Inhibited Intentionality and Cultural work: Reconsidering Gender and Female Success
Julie Sommerlund: External Relations, Faculty of Humanities, University of Copenhagen, Denmark Sara Malou Strandvad: Department of Communication, Business and Information Technologies, Roskilde University, Denmark
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In this paper we suggest ways to reconsider the question regarding the relationship gender and creativity. First, we review the theoretical literature on gender and creativity, concluding that the dominant thought is that men are prevalent in making creative achievements, particularly when connected to the notion of ‘genius.’ Second, we review the empirical studies on gender and creativity, a body of literature that comes to the same overall conclusion. Third, we present an empirical case, a Scandinavian design school in which the relationship between gender and creativity is more nuanced, complex, and more dependent on context than both the theoretical and empirical literature would suggest. Based on this case, traits that are often described as hindrances for female agency and creativity are reconsidered. We conclude by suggesting that in certain creative contexts women use their ‘hindrances’ to produce fruitful strategies for overcoming historical gender inequalities, thus turning Iris Young’s classical argument--that women embody limitations--to give a productive and positive account of how women may become successful in creative work.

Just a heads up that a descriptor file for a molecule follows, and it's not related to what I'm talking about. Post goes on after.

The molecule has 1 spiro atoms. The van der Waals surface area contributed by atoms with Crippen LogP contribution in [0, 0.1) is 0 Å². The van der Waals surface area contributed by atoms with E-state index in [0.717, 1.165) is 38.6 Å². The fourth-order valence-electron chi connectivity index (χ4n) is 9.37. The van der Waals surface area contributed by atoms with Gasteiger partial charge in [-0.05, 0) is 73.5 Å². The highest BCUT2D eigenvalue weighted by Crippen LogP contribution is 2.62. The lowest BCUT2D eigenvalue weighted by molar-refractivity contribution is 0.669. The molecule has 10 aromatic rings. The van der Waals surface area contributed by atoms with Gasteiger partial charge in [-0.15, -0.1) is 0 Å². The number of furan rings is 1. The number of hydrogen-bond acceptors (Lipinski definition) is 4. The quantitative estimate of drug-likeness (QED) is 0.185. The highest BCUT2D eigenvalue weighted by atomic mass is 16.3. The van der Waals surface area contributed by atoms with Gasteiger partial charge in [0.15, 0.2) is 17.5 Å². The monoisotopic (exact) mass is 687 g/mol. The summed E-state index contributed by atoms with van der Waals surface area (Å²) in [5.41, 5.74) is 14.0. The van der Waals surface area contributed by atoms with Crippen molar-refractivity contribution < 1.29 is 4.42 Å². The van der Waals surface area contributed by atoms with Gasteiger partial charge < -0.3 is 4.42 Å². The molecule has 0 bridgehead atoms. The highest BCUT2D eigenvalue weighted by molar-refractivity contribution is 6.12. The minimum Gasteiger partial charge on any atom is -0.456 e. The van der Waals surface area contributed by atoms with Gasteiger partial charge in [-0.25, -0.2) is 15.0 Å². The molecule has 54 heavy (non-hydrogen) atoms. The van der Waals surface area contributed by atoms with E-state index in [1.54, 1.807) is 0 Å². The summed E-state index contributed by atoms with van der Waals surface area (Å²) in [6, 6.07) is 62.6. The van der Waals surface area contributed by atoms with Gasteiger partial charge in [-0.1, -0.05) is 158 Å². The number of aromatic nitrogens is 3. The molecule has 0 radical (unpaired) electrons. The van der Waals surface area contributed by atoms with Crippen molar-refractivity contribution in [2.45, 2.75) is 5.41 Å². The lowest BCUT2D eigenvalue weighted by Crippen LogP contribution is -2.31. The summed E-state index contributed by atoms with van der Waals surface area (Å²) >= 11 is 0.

Keywords: Creativity; Gender; Creative Industries; Arts; Textiles; Music; Film.

Volume 7, Theme: Open Section, Article 16, 2015

Julie Sommerlund, Sara Malou Strandvad
Inhibited Intentionality and Cultural work: Reconsidering Gender and Female Success:
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  • Volume 7, Theme:: Open Section, Article 16, 2015

    Julie Sommerlund, Sara Malou Strandvad
    Inhibited Intentionality and Cultural work: Reconsidering Gender and Female Success:
    Note: the following are taken directly from CrossRef
  • Ana Alacovska (2017). The gendering power of genres: How female Scandinavian crime fiction writers experience professional authorship. Organization, 24(3): 377. DOI: 10.1177/1350508416687766

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